1 - Guru Nanak Sikh Temple (Gurudwara)
Guru Nanak Sikh Temple
9am-6pm, 7 days a week
+61 2 6654 0099
This is the site where a small Sikh temple was built in 1969. The need for this temple came about as the population of Sikh residents started to grow after World War Two.
This is the small Temple built in 1969
Sikhs first arrived in Australia in the late 1800s. The reason was simple. As India was part of the Commonwealth, Indians were able to travel throughout the Commonwealth, to search for a better life, with regards to work opportunities and prosperity. Most of the Sikhs come from the north western corner of India, the state of Punjab.
Traditional farmers in their homeland, they searched for similar work. Firstly they found work in the sugar cane fields as far away as Cairns and as close as the Clarence Valley.
The first Sikh to buy a farm here in Woolgoolga was Booja Singh from village Malpur Arkan. He was brought to Australia as an adopted son of Oudham Singh Arkan also from the village of Malpur Arkan.
Once word got out that there was good money to be made from bananas more and more Sikhs arrived. Some of the early Settlers families still reside in Woolgoolga and Coffs Harbour.
Sikhism was founded in 1469 by Guru Nanak Dev ji (the name of this temple is in remembrance of the first Sikh Guru). He was the first of ten human gurus. The term Guru means teacher and the word Sikh means to learn or disciple.
These ten Gurus bought the message of God to the people of India. This message is simple; Sikhs believe there is only one God, that god has no shape, size, gender, colour or race. They believe all that is, is in fact God. God is described as unfathomable, indescribable, and infinite in the Sikh text. Sikhs have no caste discrimination. Everyone is welcome and equal.
In the centre of the temple you will notice a raised platform. This is where the current Guru (the Guru Granth Sahib ji) resides. To demonstrate the concept of the oneness of God and the brotherhood of mankind, the Sikh Gurus collected the writings of all the Gurus plus the writings of other contemporaries (some from Muslim faith and others from Hindu faith, as well as so called untouchables or lower caste contemporaries). These writings were compiled and the Tenth Guru ji (Guru Gobind Singh ji) ordained that these writings would form the new and everlasting Guru for the Sikhs. (Please note: it is the message within the text that is important, hence symbolically the scriptures are located on a higher platform in all Sikh temples.)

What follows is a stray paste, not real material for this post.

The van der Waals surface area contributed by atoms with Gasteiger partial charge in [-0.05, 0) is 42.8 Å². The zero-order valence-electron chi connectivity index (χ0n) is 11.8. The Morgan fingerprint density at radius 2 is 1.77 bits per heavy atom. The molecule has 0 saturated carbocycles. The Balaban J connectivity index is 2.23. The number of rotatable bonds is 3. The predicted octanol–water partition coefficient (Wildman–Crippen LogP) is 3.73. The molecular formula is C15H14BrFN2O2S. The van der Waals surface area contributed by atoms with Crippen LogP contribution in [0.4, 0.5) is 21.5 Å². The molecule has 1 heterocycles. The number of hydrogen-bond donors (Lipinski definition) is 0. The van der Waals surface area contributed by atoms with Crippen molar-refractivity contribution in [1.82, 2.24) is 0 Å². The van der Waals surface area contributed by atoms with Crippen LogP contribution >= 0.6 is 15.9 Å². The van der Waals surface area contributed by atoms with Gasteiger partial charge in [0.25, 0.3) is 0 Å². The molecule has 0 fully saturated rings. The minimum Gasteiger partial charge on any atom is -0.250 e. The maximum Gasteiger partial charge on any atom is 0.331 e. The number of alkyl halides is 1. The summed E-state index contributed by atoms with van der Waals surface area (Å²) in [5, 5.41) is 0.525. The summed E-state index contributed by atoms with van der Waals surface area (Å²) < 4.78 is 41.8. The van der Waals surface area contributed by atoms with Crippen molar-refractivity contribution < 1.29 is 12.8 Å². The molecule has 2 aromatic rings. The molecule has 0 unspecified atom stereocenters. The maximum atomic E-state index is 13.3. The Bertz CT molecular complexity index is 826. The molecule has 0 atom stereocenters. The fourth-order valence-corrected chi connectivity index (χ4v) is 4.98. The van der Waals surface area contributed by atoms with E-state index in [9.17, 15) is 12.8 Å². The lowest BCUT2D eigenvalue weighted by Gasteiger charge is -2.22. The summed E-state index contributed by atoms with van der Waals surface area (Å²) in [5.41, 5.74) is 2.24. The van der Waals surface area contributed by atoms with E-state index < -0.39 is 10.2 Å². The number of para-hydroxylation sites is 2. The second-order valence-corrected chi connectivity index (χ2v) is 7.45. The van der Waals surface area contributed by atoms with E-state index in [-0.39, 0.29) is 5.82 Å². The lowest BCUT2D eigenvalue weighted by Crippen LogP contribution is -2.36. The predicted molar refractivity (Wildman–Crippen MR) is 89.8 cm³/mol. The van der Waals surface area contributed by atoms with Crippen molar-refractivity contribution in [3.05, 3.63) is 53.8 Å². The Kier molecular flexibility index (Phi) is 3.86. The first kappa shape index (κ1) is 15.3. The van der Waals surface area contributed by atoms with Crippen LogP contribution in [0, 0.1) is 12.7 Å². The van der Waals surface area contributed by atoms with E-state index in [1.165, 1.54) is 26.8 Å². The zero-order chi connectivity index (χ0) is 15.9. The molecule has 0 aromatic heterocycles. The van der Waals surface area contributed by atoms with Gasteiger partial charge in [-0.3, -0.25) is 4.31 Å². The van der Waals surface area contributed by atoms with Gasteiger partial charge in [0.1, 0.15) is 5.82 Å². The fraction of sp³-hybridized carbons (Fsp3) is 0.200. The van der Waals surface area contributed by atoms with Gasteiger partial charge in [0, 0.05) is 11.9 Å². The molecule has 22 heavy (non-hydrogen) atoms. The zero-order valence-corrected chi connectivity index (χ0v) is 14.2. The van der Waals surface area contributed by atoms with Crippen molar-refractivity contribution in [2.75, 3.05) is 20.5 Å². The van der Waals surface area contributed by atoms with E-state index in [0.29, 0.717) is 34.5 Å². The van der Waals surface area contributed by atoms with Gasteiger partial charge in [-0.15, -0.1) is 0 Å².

Sikhs believe the awareness of God comes about by remembrance of God in all that we do. By earning one’s living in an honest way and sharing.
Sikhs do not have a priest class, hence the service at the temple is conducted by many in that anyone is able to perform Kirtan (Devotional singing). Sikhs have no gender bias, again this is demonstrated by prayer being conducted by both female and male Sikhs. Further to this, the baptism is granted to anyone willing to follow the beliefs of the Sikhs. Each of the Gurus contributed to the Sikh faith, forming a way of living, that addressed social, economic and community issues, uplifting people from centuries of superstitious and divisional practices. In doing so they built a platform allowing each human to thrive and lead a healthy existence, thus focus was on humanity, not self.
Woolgoolga has become the home of a large group of people from India. The Sikhs contribute to the diversity of Australia. Sikhs are proud to be Australian.
The temple is open for prayer from 5:00am and evening prayers at 6:00pm. For more information go to sikhnet.com.
The current Temple
A Punjabi Sikh Community in Australia
Rashmere Bhatti (née Arkan) conducted a number of interviews during 2000 and early 2001 with people living in the Woolgoolga-Coffs Harbour area and elsewhere about the Punjabis when they first came to this area. You can read at this site the responses she received regarding Marjorie Hedges, Peter Newman, Peter's wife, Berril Newman, Earl Richards, Vivian Thomas Slater, Janice O'Connell, Harry Gale, Robert John Laugher, Frederick George (Dood) Unwin, Iris Unwin (Dood's wife), Jean Robinson and Harbhajan Kaur Bains (the granddaughter of Baba Ram Singh who died in 1983, aged 106 years).